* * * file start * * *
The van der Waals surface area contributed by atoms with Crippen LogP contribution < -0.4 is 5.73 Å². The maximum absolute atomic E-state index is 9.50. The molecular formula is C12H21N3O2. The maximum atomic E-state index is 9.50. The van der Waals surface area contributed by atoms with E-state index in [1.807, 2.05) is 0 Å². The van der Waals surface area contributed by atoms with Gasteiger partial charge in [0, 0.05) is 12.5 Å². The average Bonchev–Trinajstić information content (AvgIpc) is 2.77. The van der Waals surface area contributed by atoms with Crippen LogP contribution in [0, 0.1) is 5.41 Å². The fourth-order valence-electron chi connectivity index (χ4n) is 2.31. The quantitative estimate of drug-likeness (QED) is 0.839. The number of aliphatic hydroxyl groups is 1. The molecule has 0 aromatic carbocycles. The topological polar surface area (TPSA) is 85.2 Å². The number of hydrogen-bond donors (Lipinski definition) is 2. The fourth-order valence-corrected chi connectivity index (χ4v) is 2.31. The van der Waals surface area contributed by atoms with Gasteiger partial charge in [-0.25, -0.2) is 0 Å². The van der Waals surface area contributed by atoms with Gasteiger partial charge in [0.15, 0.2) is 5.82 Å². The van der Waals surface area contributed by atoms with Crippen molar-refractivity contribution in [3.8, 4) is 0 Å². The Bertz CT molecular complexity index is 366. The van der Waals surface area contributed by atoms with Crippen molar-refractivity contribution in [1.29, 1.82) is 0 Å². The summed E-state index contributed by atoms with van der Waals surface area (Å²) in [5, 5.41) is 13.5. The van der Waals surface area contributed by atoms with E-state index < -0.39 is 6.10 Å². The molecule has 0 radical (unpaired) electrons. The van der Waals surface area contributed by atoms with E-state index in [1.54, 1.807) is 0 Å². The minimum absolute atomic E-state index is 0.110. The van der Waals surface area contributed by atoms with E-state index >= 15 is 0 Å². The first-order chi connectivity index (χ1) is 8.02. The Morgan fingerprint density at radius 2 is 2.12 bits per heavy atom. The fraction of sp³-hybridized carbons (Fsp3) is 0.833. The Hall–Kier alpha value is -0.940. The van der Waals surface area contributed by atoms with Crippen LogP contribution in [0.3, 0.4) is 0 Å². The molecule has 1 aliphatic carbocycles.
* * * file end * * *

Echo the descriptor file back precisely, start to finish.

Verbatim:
The van der Waals surface area contributed by atoms with Crippen LogP contribution < -0.4 is 5.73 Å². The maximum absolute atomic E-state index is 9.50. The molecular formula is C12H21N3O2. The maximum atomic E-state index is 9.50. The van der Waals surface area contributed by atoms with E-state index in [1.807, 2.05) is 0 Å². The van der Waals surface area contributed by atoms with Gasteiger partial charge in [0, 0.05) is 12.5 Å². The average Bonchev–Trinajstić information content (AvgIpc) is 2.77. The van der Waals surface area contributed by atoms with Crippen LogP contribution in [0, 0.1) is 5.41 Å². The fourth-order valence-electron chi connectivity index (χ4n) is 2.31. The quantitative estimate of drug-likeness (QED) is 0.839. The number of aliphatic hydroxyl groups is 1. The molecule has 0 aromatic carbocycles. The topological polar surface area (TPSA) is 85.2 Å². The number of hydrogen-bond donors (Lipinski definition) is 2. The fourth-order valence-corrected chi connectivity index (χ4v) is 2.31. The van der Waals surface area contributed by atoms with Gasteiger partial charge in [-0.25, -0.2) is 0 Å². The van der Waals surface area contributed by atoms with Gasteiger partial charge in [0.15, 0.2) is 5.82 Å². The van der Waals surface area contributed by atoms with Crippen molar-refractivity contribution in [3.8, 4) is 0 Å². The Bertz CT molecular complexity index is 366. The van der Waals surface area contributed by atoms with Crippen molar-refractivity contribution in [1.29, 1.82) is 0 Å². The summed E-state index contributed by atoms with van der Waals surface area (Å²) in [5, 5.41) is 13.5. The van der Waals surface area contributed by atoms with E-state index < -0.39 is 6.10 Å². The molecule has 0 radical (unpaired) electrons. The van der Waals surface area contributed by atoms with E-state index in [1.54, 1.807) is 0 Å². The minimum absolute atomic E-state index is 0.110. The van der Waals surface area contributed by atoms with E-state index >= 15 is 0 Å². The first-order chi connectivity index (χ1) is 8.02. The Morgan fingerprint density at radius 2 is 2.12 bits per heavy atom. The fraction of sp³-hybridized carbons (Fsp3) is 0.833. The Hall–Kier alpha value is -0.940. The van der Waals surface area contributed by atoms with Crippen LogP contribution in [0.3, 0.4) is 0 Å². The molecule has 1 aliphatic carbocycles.